Isabelle Côté (she/her) is an Associate Professor in the Department of Political Science at Memorial University of Newfoundland. She received her PhD in Political Science from the University of Toronto and was a postdoctoral fellow at KITLV (Royal Netherlands Institute of Southeast Asian and Caribbean Studies) in Leiden, Netherlands. Prior to that, she held various guest researcher positions at Minzu University in Beijing, the Nordic Institute for Asian Studies in Copenhagen, the Indonesian Institute of Science in Jakarta, and the Peace and Conflict Studies Center at Uppsala, Sweden.
Her work examines the role of demographic factors in general, and internal population movements in particular, on intrastate conflict and contentious politics in Asia and beyond. As such, her work crosses multiple disciplines: political science, demography, area studies, geography and peace and conflict studies. She has published in numerous journals including Ethnic and Racial Studies; PS: Political Science and Politics; Democratization; Civil Wars; Ethnopolitics; Studies in Conflict and Terrorism; and Journal of Southeast Asian Studies. She has also co-edited a volume on ‘Sons of the Soil’ conflict (Routledge, 2019), and another on population resettlement in Newfoundland and Labrador and beyond (ISER Books, 2020).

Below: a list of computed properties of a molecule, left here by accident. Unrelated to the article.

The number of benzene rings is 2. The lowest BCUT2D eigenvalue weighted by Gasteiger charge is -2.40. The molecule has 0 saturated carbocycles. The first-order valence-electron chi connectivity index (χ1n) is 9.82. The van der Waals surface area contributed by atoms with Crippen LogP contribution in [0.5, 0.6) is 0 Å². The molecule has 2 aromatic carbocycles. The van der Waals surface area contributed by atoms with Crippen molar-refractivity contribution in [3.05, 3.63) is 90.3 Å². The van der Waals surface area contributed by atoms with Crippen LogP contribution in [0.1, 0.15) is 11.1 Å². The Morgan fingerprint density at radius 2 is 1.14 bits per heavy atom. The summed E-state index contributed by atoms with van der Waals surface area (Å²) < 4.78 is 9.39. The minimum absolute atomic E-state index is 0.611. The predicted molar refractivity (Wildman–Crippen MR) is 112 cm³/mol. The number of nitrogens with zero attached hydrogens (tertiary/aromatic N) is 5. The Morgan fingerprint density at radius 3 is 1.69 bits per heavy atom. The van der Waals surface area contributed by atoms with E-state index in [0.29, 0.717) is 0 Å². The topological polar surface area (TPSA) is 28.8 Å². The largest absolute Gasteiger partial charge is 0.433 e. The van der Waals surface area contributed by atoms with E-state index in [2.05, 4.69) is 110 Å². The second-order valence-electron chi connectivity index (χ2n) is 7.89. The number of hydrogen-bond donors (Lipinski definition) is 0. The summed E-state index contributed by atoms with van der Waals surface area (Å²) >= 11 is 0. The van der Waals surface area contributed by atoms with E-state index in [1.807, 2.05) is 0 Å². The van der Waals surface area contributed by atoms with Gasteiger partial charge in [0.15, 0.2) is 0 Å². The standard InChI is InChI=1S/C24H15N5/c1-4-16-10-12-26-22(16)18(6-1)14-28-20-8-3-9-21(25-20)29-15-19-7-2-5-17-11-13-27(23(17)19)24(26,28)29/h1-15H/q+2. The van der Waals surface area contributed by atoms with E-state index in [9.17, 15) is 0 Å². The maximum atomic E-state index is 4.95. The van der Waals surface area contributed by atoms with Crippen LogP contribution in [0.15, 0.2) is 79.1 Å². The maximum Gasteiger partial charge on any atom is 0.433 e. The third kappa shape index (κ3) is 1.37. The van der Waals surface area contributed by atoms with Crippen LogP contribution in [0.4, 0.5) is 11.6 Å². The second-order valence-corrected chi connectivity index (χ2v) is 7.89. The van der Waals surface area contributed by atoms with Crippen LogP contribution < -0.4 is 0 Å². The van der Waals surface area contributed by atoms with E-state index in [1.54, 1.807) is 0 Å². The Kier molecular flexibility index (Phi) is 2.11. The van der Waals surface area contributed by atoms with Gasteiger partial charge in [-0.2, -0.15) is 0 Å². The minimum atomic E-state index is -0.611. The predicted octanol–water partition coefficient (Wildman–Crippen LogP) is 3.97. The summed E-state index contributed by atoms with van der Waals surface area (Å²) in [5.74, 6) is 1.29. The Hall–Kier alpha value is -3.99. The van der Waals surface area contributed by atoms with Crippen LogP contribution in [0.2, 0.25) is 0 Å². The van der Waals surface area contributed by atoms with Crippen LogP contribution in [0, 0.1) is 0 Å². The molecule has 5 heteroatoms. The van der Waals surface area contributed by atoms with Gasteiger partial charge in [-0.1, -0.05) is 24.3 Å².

Isabelle is also a multiple award-winning lecturer and researcher. She has received the 2020 Excellence in Teaching national award from the Canadian Political Science Association, and the 2020 HSS Dean’s award for Teaching Excellence.
Nexus Research Assistants
Shannon Fraser (she/her) is an Interdisciplinary PhD student integrating Anthropology, Political Economy and Critical Mental Health in her study of long-term unemployment and underemployment. She previously earned a B.A. in Interdisciplinary Studies (Narrative and Culture), B.A. in English Language, B.Ed. in Secondary English and ESL, and M.A. in English Literature (Indigenous and Settler Literatures). Shannon is an educator with a 25-year history as a dedicated community volunteer; she is an everyday community advocate for reconciliation and decolonization, for equity, diversity and inclusion, for institutional accountability, and for grassroots mental health supports.
Sheridan Thompson (she/her) lives in Newfoundland with her two children and is currently a doctoral candidate in the Interdisciplinary PhD program at Memorial University of Newfoundland. Sheridan’s research is focused on coastal communities in Iceland and adaptation in response to a rapidly changing environment perpetuated by climate change. Locally, Sheridan is involved in community work concerning the human-environmental relations along the coasts of Newfoundland and Labrador. Aside from being an active member within the St. John’s community, Sheridan spends a great deal of time in the water and on the trails near the coasts.
A connection or series of connections linking two or more things; a connected group or series; a central or focal point.
-- English Oxford Living Dictionary
To subscribe to our email list enter your email address below.